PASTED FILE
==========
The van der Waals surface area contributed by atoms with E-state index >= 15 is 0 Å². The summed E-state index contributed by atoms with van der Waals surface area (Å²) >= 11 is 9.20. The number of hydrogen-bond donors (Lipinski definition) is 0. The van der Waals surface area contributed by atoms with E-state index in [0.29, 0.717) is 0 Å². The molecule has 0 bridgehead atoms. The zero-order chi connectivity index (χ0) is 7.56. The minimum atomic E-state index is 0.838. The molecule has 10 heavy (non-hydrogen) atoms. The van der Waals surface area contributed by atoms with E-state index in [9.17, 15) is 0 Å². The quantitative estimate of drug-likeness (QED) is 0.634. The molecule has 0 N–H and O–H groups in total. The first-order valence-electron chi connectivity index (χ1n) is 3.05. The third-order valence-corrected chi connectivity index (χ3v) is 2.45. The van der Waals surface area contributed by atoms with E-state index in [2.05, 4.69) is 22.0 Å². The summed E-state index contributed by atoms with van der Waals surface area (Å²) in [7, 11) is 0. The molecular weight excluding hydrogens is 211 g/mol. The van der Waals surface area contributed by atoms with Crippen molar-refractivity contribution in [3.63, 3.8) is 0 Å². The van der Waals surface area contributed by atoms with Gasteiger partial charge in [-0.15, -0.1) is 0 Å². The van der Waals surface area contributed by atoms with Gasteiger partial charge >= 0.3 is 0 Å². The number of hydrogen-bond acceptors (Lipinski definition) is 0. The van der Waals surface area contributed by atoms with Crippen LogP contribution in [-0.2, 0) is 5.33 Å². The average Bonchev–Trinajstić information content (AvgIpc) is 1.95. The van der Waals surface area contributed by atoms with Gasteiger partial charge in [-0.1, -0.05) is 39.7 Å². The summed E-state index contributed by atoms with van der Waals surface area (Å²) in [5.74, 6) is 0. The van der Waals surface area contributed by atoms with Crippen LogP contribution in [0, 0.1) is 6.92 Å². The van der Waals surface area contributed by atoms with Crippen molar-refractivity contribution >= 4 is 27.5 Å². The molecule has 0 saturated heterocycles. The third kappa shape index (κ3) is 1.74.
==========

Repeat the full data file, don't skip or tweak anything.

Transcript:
The van der Waals surface area contributed by atoms with E-state index >= 15 is 0 Å². The summed E-state index contributed by atoms with van der Waals surface area (Å²) >= 11 is 9.20. The number of hydrogen-bond donors (Lipinski definition) is 0. The van der Waals surface area contributed by atoms with E-state index in [0.29, 0.717) is 0 Å². The molecule has 0 bridgehead atoms. The zero-order chi connectivity index (χ0) is 7.56. The minimum atomic E-state index is 0.838. The molecule has 10 heavy (non-hydrogen) atoms. The van der Waals surface area contributed by atoms with E-state index in [9.17, 15) is 0 Å². The quantitative estimate of drug-likeness (QED) is 0.634. The molecule has 0 N–H and O–H groups in total. The first-order valence-electron chi connectivity index (χ1n) is 3.05. The third-order valence-corrected chi connectivity index (χ3v) is 2.45. The van der Waals surface area contributed by atoms with E-state index in [2.05, 4.69) is 22.0 Å². The summed E-state index contributed by atoms with van der Waals surface area (Å²) in [7, 11) is 0. The molecular weight excluding hydrogens is 211 g/mol. The van der Waals surface area contributed by atoms with Crippen molar-refractivity contribution in [3.63, 3.8) is 0 Å². The van der Waals surface area contributed by atoms with Gasteiger partial charge in [-0.15, -0.1) is 0 Å². The van der Waals surface area contributed by atoms with Gasteiger partial charge >= 0.3 is 0 Å². The number of hydrogen-bond acceptors (Lipinski definition) is 0. The van der Waals surface area contributed by atoms with Crippen LogP contribution in [-0.2, 0) is 5.33 Å². The average Bonchev–Trinajstić information content (AvgIpc) is 1.95. The van der Waals surface area contributed by atoms with Gasteiger partial charge in [-0.1, -0.05) is 39.7 Å². The summed E-state index contributed by atoms with van der Waals surface area (Å²) in [5.74, 6) is 0. The van der Waals surface area contributed by atoms with Crippen LogP contribution in [0, 0.1) is 6.92 Å². The van der Waals surface area contributed by atoms with Crippen molar-refractivity contribution >= 4 is 27.5 Å². The molecule has 0 saturated heterocycles. The third kappa shape index (κ3) is 1.74.